Document 13: Jeanne Deroin and Pauline Roland, "Letter to the Convention of the Women of America," 15 June 1851, in Elizabeth Cady Stanton, Susan B. Anthony, and Matilda Joslyn Gage, eds. History of Woman Suffrage, Vol. 1, 1848-1861 (New York: Fowler & Wells, 1881), pp. 234-37. Reprinted in Susan Groag Bell and Karen M. Offen, eds., Women, the Family, and Freedom: The Debate in Documents, Volume I, 1750-1880 (Palo Alto, CA: Stanford University Press, 1983), pp. 287-290.

Introduction

        In 1851 Jeanne Deroin and Pauline Roland, members of the central committee of the Association Fraternelle et Solidaire de toutes les Associations (Federation of Fraternal and Mutual Aid Associations), were imprisoned for six months for political conspiracy in the Saint Lazare women's prison in Paris for violating the proscription against women's political activism. There they wrote letters to leading political persons and groups, including this one to the women's rights convention at Worcester, Massachusetts.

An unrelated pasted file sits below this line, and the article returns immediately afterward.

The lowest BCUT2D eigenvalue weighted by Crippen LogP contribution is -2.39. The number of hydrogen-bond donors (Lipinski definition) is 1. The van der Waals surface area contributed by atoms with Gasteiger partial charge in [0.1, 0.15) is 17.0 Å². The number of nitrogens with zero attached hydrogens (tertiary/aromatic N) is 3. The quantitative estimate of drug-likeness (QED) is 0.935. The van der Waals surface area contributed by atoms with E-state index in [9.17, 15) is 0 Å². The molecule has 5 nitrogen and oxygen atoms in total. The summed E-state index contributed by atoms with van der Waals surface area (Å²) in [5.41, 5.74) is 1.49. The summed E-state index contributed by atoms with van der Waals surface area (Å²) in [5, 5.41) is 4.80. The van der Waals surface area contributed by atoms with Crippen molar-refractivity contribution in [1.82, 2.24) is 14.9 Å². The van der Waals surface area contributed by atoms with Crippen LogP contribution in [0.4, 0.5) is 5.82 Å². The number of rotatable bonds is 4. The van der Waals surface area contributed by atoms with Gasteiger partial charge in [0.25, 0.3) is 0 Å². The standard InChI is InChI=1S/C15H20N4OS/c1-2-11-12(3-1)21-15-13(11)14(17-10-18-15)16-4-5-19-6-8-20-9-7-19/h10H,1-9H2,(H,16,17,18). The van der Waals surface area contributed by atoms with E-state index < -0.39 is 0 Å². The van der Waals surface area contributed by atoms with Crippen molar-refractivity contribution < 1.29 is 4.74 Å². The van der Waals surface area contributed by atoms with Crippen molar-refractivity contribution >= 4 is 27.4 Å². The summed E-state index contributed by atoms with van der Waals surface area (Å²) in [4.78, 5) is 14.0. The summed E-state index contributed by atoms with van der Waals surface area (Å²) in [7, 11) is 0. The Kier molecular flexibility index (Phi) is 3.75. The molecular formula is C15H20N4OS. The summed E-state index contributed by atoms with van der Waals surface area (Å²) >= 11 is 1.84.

Dear Sisters:--Your courageous declaration of Woman's Rights has resounded even to our prison, and has filled our souls with inexpressible joy.

        In France the reaction has suppressed the cry of liberty of the women of the future. Deprived, like their brothers, of the Democracy, of the right to civil and political equality, and the fiscal laws which trammel the liberty of the press, hinder the propagation of those eternal truths which must regenerate humanity.